6. sheunesu zhou, 2020. "Shadow Banking, Bank Liquidity and Monetary Policy Shocks in Emerging Countries: A Panel VAR Approach," Journal of Economics and Behavioral Studies, AMH International, vol. 11(6), pages 46-59.
    7. Marshall, Emily C. & Saunoris, James & Solis-Garcia, Mario & Do, Trang, 2023. "Measuring the size and dynamics of U.S. state-level shadow economies using a dynamic general equilibrium model with trends," Journal of Macroeconomics, Elsevier, vol. 75(C).
    8. Kacou Yves Thierry Kacou & Yacouba Kassouri & Andrew Adewale Alola & Mehmet Altuntaş, 2022. "Examining the sustainable development approach of migrants' remittances and financial development in sub‐Saharan African countries," Sustainable Development, John Wiley & Sons, Ltd., vol. 30(5), pages 804-816, October.
    9. Pazouki, Azadeh & Zhu, Xiaoxian, 2022. "The dynamic impact among oil dependence volatility, the quality of political institutions, and government spending," Energy Economics, Elsevier, vol. 115(C).
    10. Aslan, Alper & Ocal, Oguz & Ozsolak, Baki & Ozturk, Ilhan, 2022. "Renewable energy and economic growth relationship under the oil reserve ownership: Evidence from panel VAR approach," Renewable Energy, Elsevier, vol. 188(C), pages 402-410.
    11. Li, Shengfeng & Hoque, Hafiz & Thijssen, Jacco, 2021. "Firm financial behaviour dynamics and interactions: A structural vector autoregression approach," Journal of Corporate Finance, Elsevier, vol. 69(C).
    12. Alexandra-Anca Purcel, 2020. "Developing states and the green challenge. A dynamic approach," Post-Print hal-03182341, HAL.
    13. Alexandra-Anca PURCEL, 2020. "Developing States and the Green Challenge. A Dynamic Approach," Journal for Economic Forecasting, Institute for Economic Forecasting, vol. 0(2), pages 173-193, July.
    14. Cosimo Magazzino, 2017. "The relationship among economic growth, CO2 emissions, and energy use in the APEC countries: a panel VAR approach," Environment Systems and Decisions, Springer, vol. 37(3), pages 353-366, September.
    15. Wang, Jing & Rickman, Dan S. & Yu, Yihua, 2022. "Dynamics between global value chain participation, CO2 emissions, and economic growth: Evidence from a panel vector autoregression model," Energy Economics, Elsevier, vol. 109(C).
    16. Marwil J. Dávila-Fernández, 2018. "Alternative Approaches to Technological Change when Growth is BoPC," Department of Economics University of Siena 795, Department of Economics, University of Siena.
    17. Dimitrios Karamanis, 2022. "Defence partnerships, military expenditure, investment, and economic growth: an analysis in PESCO countries," GreeSE – Hellenic Observatory Papers on Greece and Southeast Europe 173, Hellenic Observatory, LSE.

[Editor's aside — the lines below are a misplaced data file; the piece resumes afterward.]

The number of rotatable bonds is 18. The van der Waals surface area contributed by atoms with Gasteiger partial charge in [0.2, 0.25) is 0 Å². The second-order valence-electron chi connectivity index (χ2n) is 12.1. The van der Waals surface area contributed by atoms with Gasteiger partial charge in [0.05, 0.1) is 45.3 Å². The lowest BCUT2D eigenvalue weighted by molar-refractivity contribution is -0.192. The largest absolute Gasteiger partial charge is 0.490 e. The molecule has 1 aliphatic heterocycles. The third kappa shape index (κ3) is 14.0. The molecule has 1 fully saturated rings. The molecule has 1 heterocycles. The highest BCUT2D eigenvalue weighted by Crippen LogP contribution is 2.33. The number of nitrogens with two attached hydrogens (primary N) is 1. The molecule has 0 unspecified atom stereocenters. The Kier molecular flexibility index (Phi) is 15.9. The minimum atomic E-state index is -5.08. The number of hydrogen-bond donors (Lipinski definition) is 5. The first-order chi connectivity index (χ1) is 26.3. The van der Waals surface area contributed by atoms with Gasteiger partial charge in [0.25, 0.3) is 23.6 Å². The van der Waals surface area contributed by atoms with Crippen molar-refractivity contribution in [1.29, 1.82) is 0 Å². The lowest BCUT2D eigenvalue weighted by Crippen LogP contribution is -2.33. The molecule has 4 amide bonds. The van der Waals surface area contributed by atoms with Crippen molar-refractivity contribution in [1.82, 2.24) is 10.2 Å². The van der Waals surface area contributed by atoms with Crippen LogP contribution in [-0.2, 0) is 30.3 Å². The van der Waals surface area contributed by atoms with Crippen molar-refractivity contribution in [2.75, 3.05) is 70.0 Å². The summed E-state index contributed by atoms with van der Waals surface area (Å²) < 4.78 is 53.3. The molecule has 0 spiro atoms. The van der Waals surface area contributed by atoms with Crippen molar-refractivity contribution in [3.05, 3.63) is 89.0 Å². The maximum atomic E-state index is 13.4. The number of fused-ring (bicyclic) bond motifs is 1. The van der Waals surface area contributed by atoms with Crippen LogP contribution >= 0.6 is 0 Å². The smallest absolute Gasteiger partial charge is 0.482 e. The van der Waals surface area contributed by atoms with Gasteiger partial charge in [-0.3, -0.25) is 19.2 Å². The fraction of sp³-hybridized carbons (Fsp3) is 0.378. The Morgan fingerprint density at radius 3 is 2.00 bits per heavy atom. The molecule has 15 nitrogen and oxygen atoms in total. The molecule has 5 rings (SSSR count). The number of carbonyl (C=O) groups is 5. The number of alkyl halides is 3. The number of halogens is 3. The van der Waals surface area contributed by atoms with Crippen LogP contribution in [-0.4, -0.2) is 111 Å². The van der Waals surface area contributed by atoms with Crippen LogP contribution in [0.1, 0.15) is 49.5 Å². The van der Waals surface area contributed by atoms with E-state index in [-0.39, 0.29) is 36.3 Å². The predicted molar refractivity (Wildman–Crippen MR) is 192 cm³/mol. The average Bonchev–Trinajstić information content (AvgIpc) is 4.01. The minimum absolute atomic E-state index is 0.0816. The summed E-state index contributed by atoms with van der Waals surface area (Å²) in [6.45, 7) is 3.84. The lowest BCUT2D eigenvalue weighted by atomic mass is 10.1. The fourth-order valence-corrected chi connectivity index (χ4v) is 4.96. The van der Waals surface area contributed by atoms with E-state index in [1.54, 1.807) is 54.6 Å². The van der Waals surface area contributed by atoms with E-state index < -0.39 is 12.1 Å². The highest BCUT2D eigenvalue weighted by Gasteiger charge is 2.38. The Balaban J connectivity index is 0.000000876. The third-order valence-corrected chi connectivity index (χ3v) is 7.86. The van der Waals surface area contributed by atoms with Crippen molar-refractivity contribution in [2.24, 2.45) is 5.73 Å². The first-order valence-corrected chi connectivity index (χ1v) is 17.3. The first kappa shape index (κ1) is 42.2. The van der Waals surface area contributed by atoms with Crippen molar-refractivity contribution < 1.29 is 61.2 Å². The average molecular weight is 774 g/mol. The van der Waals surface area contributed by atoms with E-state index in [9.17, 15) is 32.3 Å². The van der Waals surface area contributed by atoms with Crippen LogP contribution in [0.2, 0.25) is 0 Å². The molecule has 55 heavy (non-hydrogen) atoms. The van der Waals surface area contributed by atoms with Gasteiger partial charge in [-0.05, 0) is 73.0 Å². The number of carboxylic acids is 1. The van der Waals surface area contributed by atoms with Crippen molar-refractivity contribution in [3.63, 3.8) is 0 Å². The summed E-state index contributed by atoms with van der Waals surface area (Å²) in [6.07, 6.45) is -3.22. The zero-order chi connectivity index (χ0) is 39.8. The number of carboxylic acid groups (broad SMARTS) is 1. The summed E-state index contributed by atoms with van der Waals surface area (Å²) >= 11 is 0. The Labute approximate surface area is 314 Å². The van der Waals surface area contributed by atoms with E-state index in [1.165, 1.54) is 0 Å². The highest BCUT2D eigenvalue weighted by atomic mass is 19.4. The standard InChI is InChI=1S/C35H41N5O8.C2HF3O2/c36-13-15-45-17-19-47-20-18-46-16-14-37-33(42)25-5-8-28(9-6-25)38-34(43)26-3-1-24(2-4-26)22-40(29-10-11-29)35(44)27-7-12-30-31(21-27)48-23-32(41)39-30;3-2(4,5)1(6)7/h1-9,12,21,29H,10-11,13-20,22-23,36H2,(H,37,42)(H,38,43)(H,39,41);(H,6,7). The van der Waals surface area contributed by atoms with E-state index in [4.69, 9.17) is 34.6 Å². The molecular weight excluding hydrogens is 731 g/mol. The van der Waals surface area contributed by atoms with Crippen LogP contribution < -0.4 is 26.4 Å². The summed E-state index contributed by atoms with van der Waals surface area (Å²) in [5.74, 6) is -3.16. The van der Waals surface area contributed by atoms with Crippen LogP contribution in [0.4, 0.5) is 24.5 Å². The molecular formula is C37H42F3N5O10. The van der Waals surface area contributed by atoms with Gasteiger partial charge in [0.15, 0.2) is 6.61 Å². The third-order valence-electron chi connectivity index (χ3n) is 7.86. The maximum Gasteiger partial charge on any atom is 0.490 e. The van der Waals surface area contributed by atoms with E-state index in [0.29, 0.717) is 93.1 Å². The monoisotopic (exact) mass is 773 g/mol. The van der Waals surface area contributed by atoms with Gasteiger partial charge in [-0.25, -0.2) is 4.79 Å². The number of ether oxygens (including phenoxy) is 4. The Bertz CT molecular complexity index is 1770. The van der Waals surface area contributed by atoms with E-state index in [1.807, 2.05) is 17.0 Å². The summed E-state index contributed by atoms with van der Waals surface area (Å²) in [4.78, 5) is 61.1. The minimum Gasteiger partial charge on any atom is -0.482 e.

18. MAÏ ASSAN CHEDI, Maman, 2022. "Does Defence Expenditure Affect Education and Health expenditures in Saharan Africa?," African Journal of Economic Review, African Journal of Economic Review, vol. 10(4), September.
    19. Odolinski, Kristofer & Wheat, Phillip, 2016. "Dynamics in rail infrastructure provision: maintenance and renewal costs in Sweden," Working papers in Transport Economics 2016:23, CTS - Centre for Transport Studies Stockholm (KTH and VTI), revised 11 Dec 2017.
    20. Kumeka, Terver Theophilus & Uzoma-Nwosu, Damian Chidozie & David-Wayas, Maria Onyinye, 2022. "The effects of COVID-19 on the interrelationship among oil prices, stock prices and exchange rates in selected oil exporting economies," Resources Policy, Elsevier, vol. 77(C).


    All material on this site has been provided by the respective publishers and authors. You can help correct errors and omissions. When requesting a correction, please mention this item's handle: RePEc:spr:jhappi:v:22:y:2021:i:3:d:10.1007_s10902-020-00273-1. See general information about how to correct material in RePEc.

    If you have authored this item and are not yet registered with RePEc, we encourage you to do it here. This allows to link your profile to this item. It also allows you to accept potential citations to this item that we are uncertain about.

    If CitEc recognized a bibliographic reference but did not link an item in RePEc to it, you can help with this form .

    If you know of missing items citing this one, you can help us creating those links by adding the relevant references in the same way as above, for each refering item. If you are a registered author of this item, you may also want to check the "citations" tab in your RePEc Author Service profile, as there may be some citations waiting for confirmation.

    For technical questions regarding this item, or to correct its authors, title, abstract, bibliographic or download information, contact: Sonal Shukla or Springer Nature Abstracting and Indexing (email available below). General contact details of provider: .

    Please note that corrections may take a couple of weeks to filter through the various RePEc services.

    IDEAS is a RePEc service. RePEc uses bibliographic data supplied by the respective publishers.